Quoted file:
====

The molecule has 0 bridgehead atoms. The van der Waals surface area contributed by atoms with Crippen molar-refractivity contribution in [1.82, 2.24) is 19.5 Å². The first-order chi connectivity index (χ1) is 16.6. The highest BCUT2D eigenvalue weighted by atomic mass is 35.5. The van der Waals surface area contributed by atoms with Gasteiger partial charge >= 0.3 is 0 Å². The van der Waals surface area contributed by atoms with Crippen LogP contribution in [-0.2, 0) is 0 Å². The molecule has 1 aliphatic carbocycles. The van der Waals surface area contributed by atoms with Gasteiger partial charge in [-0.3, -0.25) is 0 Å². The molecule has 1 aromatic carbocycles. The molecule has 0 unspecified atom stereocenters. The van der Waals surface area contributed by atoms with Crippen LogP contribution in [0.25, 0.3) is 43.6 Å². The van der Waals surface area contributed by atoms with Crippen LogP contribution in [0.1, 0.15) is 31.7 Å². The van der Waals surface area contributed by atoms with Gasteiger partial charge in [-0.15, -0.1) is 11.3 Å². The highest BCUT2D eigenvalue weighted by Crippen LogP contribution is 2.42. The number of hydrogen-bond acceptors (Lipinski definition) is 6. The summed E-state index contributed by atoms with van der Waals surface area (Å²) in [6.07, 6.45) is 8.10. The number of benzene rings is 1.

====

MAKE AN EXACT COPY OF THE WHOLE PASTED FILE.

The molecule has 0 bridgehead atoms. The van der Waals surface area contributed by atoms with Crippen molar-refractivity contribution in [1.82, 2.24) is 19.5 Å². The first-order chi connectivity index (χ1) is 16.6. The highest BCUT2D eigenvalue weighted by atomic mass is 35.5. The van der Waals surface area contributed by atoms with Gasteiger partial charge >= 0.3 is 0 Å². The van der Waals surface area contributed by atoms with Crippen LogP contribution in [-0.2, 0) is 0 Å². The molecule has 1 aliphatic carbocycles. The van der Waals surface area contributed by atoms with Gasteiger partial charge in [-0.3, -0.25) is 0 Å². The molecule has 1 aromatic carbocycles. The molecule has 0 unspecified atom stereocenters. The van der Waals surface area contributed by atoms with Crippen LogP contribution in [0.25, 0.3) is 43.6 Å². The van der Waals surface area contributed by atoms with Crippen LogP contribution in [0.1, 0.15) is 31.7 Å². The van der Waals surface area contributed by atoms with Gasteiger partial charge in [-0.15, -0.1) is 11.3 Å². The highest BCUT2D eigenvalue weighted by Crippen LogP contribution is 2.42. The number of hydrogen-bond acceptors (Lipinski definition) is 6. The summed E-state index contributed by atoms with van der Waals surface area (Å²) in [6.07, 6.45) is 8.10. The number of benzene rings is 1.